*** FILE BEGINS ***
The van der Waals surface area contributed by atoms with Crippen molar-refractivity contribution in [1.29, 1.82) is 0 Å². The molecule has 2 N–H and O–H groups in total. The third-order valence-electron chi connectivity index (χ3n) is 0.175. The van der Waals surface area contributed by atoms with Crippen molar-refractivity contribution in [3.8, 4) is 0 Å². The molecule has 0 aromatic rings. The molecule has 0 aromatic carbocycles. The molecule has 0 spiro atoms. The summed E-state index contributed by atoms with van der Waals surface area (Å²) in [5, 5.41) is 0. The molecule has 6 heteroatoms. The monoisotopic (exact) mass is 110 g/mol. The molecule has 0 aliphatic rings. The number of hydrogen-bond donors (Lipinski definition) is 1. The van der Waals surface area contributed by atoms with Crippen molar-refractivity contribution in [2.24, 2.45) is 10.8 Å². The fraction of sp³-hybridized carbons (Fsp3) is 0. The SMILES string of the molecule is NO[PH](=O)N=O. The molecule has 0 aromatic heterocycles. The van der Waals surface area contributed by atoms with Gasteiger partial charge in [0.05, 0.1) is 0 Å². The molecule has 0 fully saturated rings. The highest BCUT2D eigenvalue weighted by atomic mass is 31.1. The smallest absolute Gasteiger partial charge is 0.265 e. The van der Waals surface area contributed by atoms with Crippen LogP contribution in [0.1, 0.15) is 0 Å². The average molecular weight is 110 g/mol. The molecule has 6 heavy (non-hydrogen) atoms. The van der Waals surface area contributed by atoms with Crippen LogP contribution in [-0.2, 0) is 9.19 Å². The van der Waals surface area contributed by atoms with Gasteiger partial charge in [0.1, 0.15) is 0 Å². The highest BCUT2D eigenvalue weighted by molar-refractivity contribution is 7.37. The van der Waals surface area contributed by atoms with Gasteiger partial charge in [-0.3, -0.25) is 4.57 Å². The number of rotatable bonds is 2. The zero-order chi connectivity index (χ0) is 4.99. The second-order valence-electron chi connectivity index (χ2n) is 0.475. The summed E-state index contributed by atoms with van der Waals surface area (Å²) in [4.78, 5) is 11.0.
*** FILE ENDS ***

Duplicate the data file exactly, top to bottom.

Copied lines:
The van der Waals surface area contributed by atoms with Crippen molar-refractivity contribution in [1.29, 1.82) is 0 Å². The molecule has 2 N–H and O–H groups in total. The third-order valence-electron chi connectivity index (χ3n) is 0.175. The van der Waals surface area contributed by atoms with Crippen molar-refractivity contribution in [3.8, 4) is 0 Å². The molecule has 0 aromatic rings. The molecule has 0 aromatic carbocycles. The molecule has 0 spiro atoms. The summed E-state index contributed by atoms with van der Waals surface area (Å²) in [5, 5.41) is 0. The molecule has 6 heteroatoms. The monoisotopic (exact) mass is 110 g/mol. The molecule has 0 aliphatic rings. The number of hydrogen-bond donors (Lipinski definition) is 1. The van der Waals surface area contributed by atoms with Crippen molar-refractivity contribution in [2.24, 2.45) is 10.8 Å². The fraction of sp³-hybridized carbons (Fsp3) is 0. The SMILES string of the molecule is NO[PH](=O)N=O. The molecule has 0 aromatic heterocycles. The van der Waals surface area contributed by atoms with Gasteiger partial charge in [0.05, 0.1) is 0 Å². The molecule has 0 fully saturated rings. The highest BCUT2D eigenvalue weighted by atomic mass is 31.1. The smallest absolute Gasteiger partial charge is 0.265 e. The van der Waals surface area contributed by atoms with Crippen LogP contribution in [0.1, 0.15) is 0 Å². The average molecular weight is 110 g/mol. The molecule has 6 heavy (non-hydrogen) atoms. The van der Waals surface area contributed by atoms with Crippen LogP contribution in [-0.2, 0) is 9.19 Å². The van der Waals surface area contributed by atoms with Gasteiger partial charge in [0.1, 0.15) is 0 Å². The highest BCUT2D eigenvalue weighted by molar-refractivity contribution is 7.37. The van der Waals surface area contributed by atoms with Gasteiger partial charge in [-0.3, -0.25) is 4.57 Å². The number of rotatable bonds is 2. The zero-order chi connectivity index (χ0) is 4.99. The second-order valence-electron chi connectivity index (χ2n) is 0.475. The summed E-state index contributed by atoms with van der Waals surface area (Å²) in [4.78, 5) is 11.0.